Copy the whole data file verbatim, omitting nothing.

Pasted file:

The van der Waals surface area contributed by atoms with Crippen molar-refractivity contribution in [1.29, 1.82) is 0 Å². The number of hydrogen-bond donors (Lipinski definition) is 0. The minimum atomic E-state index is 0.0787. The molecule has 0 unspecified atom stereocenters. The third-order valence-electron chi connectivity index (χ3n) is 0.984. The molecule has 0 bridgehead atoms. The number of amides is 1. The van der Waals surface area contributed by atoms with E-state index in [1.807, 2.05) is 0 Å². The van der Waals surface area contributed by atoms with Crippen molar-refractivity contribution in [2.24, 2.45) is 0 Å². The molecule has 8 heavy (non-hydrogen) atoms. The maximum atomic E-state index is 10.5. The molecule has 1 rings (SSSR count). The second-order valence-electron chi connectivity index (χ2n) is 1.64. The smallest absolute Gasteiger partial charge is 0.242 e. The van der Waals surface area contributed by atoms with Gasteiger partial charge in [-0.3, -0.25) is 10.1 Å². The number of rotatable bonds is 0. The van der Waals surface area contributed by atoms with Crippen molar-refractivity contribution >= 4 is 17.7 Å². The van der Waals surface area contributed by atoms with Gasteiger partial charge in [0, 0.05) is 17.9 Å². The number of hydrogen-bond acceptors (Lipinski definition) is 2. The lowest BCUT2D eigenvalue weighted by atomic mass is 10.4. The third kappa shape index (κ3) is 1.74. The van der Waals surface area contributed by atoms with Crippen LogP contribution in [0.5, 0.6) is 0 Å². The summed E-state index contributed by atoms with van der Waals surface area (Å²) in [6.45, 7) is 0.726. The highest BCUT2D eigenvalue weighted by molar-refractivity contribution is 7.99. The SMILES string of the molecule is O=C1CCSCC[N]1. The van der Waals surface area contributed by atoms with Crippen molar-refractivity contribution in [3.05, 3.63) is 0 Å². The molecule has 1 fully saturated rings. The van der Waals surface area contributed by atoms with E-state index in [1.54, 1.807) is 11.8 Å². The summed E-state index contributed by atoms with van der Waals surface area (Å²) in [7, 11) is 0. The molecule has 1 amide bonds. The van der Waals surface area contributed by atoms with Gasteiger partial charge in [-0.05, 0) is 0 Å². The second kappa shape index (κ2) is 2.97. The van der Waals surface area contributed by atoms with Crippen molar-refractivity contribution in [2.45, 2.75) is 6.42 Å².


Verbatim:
The van der Waals surface area contributed by atoms with Crippen molar-refractivity contribution in [1.29, 1.82) is 0 Å². The number of hydrogen-bond donors (Lipinski definition) is 0. The minimum atomic E-state index is 0.0787. The molecule has 0 unspecified atom stereocenters. The third-order valence-electron chi connectivity index (χ3n) is 0.984. The molecule has 0 bridgehead atoms. The number of amides is 1. The van der Waals surface area contributed by atoms with E-state index in [1.807, 2.05) is 0 Å². The van der Waals surface area contributed by atoms with Crippen molar-refractivity contribution in [2.24, 2.45) is 0 Å². The molecule has 8 heavy (non-hydrogen) atoms. The maximum atomic E-state index is 10.5. The molecule has 1 rings (SSSR count). The second-order valence-electron chi connectivity index (χ2n) is 1.64. The smallest absolute Gasteiger partial charge is 0.242 e. The van der Waals surface area contributed by atoms with Gasteiger partial charge in [-0.3, -0.25) is 10.1 Å². The number of rotatable bonds is 0. The van der Waals surface area contributed by atoms with Crippen molar-refractivity contribution >= 4 is 17.7 Å². The van der Waals surface area contributed by atoms with Gasteiger partial charge in [0, 0.05) is 17.9 Å². The number of hydrogen-bond acceptors (Lipinski definition) is 2. The lowest BCUT2D eigenvalue weighted by atomic mass is 10.4. The third kappa shape index (κ3) is 1.74. The van der Waals surface area contributed by atoms with Crippen LogP contribution in [0.5, 0.6) is 0 Å². The summed E-state index contributed by atoms with van der Waals surface area (Å²) in [6.45, 7) is 0.726. The highest BCUT2D eigenvalue weighted by molar-refractivity contribution is 7.99. The SMILES string of the molecule is O=C1CCSCC[N]1. The van der Waals surface area contributed by atoms with Crippen molar-refractivity contribution in [3.05, 3.63) is 0 Å². The molecule has 1 fully saturated rings. The van der Waals surface area contributed by atoms with E-state index in [1.54, 1.807) is 11.8 Å². The summed E-state index contributed by atoms with van der Waals surface area (Å²) in [7, 11) is 0. The molecule has 1 amide bonds. The van der Waals surface area contributed by atoms with Gasteiger partial charge in [-0.05, 0) is 0 Å². The second kappa shape index (κ2) is 2.97. The van der Waals surface area contributed by atoms with Crippen molar-refractivity contribution in [2.45, 2.75) is 6.42 Å².